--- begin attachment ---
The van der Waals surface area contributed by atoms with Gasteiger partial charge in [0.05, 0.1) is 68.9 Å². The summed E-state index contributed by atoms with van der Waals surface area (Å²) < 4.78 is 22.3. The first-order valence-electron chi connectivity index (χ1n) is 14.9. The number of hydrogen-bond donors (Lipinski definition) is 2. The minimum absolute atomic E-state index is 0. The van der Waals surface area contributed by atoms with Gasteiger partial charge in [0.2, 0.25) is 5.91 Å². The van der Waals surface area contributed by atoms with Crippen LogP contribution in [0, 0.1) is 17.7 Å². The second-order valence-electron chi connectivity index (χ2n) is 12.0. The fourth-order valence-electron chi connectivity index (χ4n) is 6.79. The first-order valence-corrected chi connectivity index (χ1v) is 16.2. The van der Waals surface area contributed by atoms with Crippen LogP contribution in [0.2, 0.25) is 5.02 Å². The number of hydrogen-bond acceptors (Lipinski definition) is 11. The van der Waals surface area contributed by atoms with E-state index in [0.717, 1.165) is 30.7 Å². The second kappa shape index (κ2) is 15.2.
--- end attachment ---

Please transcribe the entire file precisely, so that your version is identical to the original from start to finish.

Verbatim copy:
The van der Waals surface area contributed by atoms with Gasteiger partial charge in [0.05, 0.1) is 68.9 Å². The summed E-state index contributed by atoms with van der Waals surface area (Å²) < 4.78 is 22.3. The first-order valence-electron chi connectivity index (χ1n) is 14.9. The number of hydrogen-bond donors (Lipinski definition) is 2. The minimum absolute atomic E-state index is 0. The van der Waals surface area contributed by atoms with Gasteiger partial charge in [0.2, 0.25) is 5.91 Å². The van der Waals surface area contributed by atoms with Crippen LogP contribution in [0, 0.1) is 17.7 Å². The second-order valence-electron chi connectivity index (χ2n) is 12.0. The fourth-order valence-electron chi connectivity index (χ4n) is 6.79. The first-order valence-corrected chi connectivity index (χ1v) is 16.2. The van der Waals surface area contributed by atoms with Crippen LogP contribution in [0.2, 0.25) is 5.02 Å². The number of hydrogen-bond acceptors (Lipinski definition) is 11. The van der Waals surface area contributed by atoms with E-state index in [0.717, 1.165) is 30.7 Å². The second kappa shape index (κ2) is 15.2.